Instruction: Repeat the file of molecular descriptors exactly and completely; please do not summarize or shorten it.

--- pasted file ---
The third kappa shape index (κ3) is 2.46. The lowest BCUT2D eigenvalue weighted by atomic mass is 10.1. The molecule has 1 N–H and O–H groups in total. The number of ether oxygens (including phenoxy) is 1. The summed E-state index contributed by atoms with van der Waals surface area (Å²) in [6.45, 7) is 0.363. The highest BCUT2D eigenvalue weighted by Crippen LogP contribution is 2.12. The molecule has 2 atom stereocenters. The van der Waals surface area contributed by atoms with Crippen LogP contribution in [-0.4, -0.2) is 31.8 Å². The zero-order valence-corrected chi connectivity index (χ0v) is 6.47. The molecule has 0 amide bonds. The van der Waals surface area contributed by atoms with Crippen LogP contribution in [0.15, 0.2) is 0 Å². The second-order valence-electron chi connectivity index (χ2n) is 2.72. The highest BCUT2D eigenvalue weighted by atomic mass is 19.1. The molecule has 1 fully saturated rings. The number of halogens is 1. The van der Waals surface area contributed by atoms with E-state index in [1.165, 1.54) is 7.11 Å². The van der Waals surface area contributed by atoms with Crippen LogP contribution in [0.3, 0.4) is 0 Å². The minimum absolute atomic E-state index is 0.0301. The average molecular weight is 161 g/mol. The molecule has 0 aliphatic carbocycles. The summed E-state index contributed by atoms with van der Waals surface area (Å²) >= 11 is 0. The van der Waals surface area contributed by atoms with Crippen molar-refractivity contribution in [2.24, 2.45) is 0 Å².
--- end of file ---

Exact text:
The third kappa shape index (κ3) is 2.46. The lowest BCUT2D eigenvalue weighted by atomic mass is 10.1. The molecule has 1 N–H and O–H groups in total. The number of ether oxygens (including phenoxy) is 1. The summed E-state index contributed by atoms with van der Waals surface area (Å²) in [6.45, 7) is 0.363. The highest BCUT2D eigenvalue weighted by Crippen LogP contribution is 2.12. The molecule has 2 atom stereocenters. The van der Waals surface area contributed by atoms with Crippen LogP contribution in [-0.4, -0.2) is 31.8 Å². The zero-order valence-corrected chi connectivity index (χ0v) is 6.47. The molecule has 0 amide bonds. The van der Waals surface area contributed by atoms with Crippen LogP contribution in [0.15, 0.2) is 0 Å². The second-order valence-electron chi connectivity index (χ2n) is 2.72. The highest BCUT2D eigenvalue weighted by atomic mass is 19.1. The molecule has 1 fully saturated rings. The number of halogens is 1. The van der Waals surface area contributed by atoms with E-state index in [1.165, 1.54) is 7.11 Å². The van der Waals surface area contributed by atoms with Crippen LogP contribution in [0.3, 0.4) is 0 Å². The minimum absolute atomic E-state index is 0.0301. The average molecular weight is 161 g/mol. The molecule has 0 aliphatic carbocycles. The summed E-state index contributed by atoms with van der Waals surface area (Å²) >= 11 is 0. The van der Waals surface area contributed by atoms with Crippen molar-refractivity contribution in [2.24, 2.45) is 0 Å².